Now the question is, when Russia gets to the moon once more (and it is a question of when, not if), will you admit to having talked *Family Blog”?

          1. Lamped.usa

            Point is what the Soviet Union could do, Russia can’t. After 60+ year of progress with computers, materials, communication etc they still couldn’t do it. It shouldn’t have been a difficult task. Yet they failed. The newly built icebreakers may be crushed by the ice and not vice versa.

    4. Adam

      Wow, so those neocons running the USA and EU foreign policies are just trying to compete. If bloodshed, death, and destruction with a massive helping of greed, power madness and corruption is the definition of competition, then sure. But then we definitely have very, very different ideas of what ‘competition’ means.

      1. Van Damne

        Russia, China, and especially Iran will bring joy to the world. Did you ever meet people who live in those countries?

        1. Adam

          Just because these countries have their own issues doesn’t obviate the utter evil that the USA and its vassals are now bringing to large parts of the world. Maybe you should consider the tens of millions of lives we’ve impacted in the most horrific ways possible first. Playing planetary games has real consequences… at least for us average citizens.

    5. chris

      What possible basis do you have for the statement that, “The west is not trying to attack Russia”?

      We’ve had countless senators and bureaucrats telling the American public for the last two years that supporting the Ukrainians to attack Russia is a great investment. We’ve had countless media personalities talk about supporting a ceasefire in Ukraine as “letting Putin win” right up until it became clear how badly Ukraine was losing. We’ve put NATO countries and NATO weapons right on the border with Russia as if the RF is not allowed to have its own sphere of influence or security. We’ve issued countless sanctions against Russia for years. It is highly likely we supported an act of direct industrial sabotage against Russia, but even if that isn’t true, our own people have admitted they knew about plan to blow up the Nordstream and did nothing to stop it. Others have already responded to your claims regarding Georgia. We’re clearly at war with Russia now. We’re just using inefficient patsies and cutouts to execute it because we don’t have support from the US citizenry to do it more efficiently. Given the “success” of our sanctions and weaponry, this may be the best chance we have. In which case, we’re losing the war we started with Russia and even if it turns hot things won’t improve.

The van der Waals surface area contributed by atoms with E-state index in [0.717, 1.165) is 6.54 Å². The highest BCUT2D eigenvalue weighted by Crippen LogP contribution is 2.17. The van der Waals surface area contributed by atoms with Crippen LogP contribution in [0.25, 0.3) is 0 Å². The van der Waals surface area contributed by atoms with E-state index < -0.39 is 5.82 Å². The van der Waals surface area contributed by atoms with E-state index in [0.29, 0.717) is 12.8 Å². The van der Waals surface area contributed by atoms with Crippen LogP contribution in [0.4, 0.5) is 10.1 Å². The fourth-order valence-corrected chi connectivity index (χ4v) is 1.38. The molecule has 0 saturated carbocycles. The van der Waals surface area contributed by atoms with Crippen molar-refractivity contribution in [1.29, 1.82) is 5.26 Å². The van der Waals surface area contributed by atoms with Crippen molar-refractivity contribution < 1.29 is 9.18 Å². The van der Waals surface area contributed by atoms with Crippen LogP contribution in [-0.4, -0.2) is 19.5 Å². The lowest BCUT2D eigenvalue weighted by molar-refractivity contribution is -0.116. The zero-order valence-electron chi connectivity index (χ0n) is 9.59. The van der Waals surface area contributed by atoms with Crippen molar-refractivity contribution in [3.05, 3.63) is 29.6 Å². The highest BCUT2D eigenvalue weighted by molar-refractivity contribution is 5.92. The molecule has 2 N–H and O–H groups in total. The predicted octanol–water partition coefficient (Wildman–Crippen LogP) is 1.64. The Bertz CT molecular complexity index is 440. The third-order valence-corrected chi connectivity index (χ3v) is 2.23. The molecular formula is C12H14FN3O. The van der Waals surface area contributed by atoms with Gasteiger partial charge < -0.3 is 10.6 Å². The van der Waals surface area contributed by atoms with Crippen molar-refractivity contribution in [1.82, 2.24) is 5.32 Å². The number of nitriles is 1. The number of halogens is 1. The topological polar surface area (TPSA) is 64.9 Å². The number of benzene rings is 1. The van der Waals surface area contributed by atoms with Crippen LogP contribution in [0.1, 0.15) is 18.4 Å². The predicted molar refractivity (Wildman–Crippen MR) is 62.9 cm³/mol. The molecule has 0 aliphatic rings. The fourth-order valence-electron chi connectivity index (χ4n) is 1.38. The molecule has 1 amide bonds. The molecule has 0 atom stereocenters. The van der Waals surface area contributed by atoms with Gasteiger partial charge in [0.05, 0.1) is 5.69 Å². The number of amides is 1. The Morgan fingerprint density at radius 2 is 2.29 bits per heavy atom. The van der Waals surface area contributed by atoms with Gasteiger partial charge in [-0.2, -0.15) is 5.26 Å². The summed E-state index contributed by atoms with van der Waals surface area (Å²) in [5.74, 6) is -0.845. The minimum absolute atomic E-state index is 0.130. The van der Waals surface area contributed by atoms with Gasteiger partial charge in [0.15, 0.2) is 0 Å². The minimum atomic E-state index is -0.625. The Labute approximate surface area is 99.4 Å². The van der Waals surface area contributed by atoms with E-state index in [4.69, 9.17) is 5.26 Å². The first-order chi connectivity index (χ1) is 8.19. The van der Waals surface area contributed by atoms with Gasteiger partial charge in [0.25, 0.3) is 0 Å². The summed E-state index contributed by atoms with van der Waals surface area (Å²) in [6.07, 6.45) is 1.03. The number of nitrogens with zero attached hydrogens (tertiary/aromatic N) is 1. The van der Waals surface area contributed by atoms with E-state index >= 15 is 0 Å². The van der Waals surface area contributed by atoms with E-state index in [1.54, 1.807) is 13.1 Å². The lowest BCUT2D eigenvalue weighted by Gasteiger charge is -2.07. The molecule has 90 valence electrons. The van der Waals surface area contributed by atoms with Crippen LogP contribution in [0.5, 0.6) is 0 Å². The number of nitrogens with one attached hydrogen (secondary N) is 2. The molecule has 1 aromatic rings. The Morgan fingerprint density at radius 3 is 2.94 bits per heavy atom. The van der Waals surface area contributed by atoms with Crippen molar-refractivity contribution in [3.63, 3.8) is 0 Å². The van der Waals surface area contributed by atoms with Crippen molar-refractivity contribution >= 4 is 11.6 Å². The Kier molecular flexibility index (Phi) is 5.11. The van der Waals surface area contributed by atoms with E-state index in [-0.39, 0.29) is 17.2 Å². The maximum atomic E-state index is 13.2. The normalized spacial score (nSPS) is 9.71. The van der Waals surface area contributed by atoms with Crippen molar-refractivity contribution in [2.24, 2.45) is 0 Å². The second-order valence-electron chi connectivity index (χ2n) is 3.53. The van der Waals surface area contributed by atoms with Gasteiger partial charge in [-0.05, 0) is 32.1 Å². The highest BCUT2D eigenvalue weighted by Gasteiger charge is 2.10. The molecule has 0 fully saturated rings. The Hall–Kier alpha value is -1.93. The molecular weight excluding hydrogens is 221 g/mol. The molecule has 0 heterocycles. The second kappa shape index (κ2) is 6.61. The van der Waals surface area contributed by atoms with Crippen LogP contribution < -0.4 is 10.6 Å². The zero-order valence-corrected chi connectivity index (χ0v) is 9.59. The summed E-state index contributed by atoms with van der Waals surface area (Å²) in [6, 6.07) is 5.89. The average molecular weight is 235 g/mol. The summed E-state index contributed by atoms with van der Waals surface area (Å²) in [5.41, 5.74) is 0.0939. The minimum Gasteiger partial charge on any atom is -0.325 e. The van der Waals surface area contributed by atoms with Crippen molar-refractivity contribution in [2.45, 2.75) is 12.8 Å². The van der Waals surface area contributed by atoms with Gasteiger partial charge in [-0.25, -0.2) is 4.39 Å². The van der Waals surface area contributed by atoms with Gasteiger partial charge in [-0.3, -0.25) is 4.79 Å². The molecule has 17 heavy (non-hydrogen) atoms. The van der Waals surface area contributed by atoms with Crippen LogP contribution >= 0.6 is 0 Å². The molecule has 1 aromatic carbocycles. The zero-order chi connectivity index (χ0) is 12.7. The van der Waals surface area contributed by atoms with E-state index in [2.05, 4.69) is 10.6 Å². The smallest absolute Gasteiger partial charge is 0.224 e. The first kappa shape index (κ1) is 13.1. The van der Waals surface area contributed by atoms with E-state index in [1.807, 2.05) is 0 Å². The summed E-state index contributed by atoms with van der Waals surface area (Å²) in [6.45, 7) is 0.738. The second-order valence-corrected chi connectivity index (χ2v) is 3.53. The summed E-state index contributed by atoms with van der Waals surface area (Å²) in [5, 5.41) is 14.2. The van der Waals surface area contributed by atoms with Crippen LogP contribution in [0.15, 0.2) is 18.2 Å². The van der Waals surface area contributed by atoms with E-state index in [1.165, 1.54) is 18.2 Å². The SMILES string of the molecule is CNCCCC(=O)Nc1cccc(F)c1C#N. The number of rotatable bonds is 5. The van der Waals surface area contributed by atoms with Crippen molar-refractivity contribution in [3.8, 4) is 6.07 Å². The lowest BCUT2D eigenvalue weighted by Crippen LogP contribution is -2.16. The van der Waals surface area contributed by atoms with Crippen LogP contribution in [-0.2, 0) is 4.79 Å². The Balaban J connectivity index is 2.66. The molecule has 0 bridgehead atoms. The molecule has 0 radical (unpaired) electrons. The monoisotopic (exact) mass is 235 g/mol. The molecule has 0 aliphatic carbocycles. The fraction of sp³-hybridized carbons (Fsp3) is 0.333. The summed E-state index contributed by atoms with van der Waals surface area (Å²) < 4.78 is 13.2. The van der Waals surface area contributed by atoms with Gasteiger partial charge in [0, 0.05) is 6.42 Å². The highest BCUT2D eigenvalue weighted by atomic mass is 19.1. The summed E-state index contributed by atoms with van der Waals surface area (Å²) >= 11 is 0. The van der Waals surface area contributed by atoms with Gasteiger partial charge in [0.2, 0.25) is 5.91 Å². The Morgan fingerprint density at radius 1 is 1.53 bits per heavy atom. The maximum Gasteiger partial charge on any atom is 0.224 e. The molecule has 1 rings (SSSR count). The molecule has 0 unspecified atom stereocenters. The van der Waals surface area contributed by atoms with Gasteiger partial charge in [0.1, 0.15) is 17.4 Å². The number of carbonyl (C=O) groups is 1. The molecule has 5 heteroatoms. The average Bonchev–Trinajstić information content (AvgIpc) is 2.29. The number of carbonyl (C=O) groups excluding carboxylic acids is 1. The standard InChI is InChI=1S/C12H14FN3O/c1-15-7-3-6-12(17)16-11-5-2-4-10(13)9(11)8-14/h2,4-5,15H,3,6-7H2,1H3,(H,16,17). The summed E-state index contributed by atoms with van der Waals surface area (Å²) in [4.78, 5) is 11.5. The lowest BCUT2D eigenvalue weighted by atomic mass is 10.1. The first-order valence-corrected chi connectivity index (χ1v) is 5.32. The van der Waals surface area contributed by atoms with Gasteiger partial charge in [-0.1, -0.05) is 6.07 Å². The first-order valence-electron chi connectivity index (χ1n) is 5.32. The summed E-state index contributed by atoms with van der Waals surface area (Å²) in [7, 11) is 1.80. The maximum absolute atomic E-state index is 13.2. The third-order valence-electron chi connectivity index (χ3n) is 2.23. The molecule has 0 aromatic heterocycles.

1. Lamped.usa

        — if the RF is not allowed to have its own sphere of influence or security.–

        The issue here is that Ukraine did not want to be a part of Russia’s influence or security. Everything else can be viewed as it’s consequence.

        1. chris

          No…that’s really not it at all. Nor is it something anyone else would accept either. Could Mexico decide that it doesn’t want to be in the US sphere of influence for example?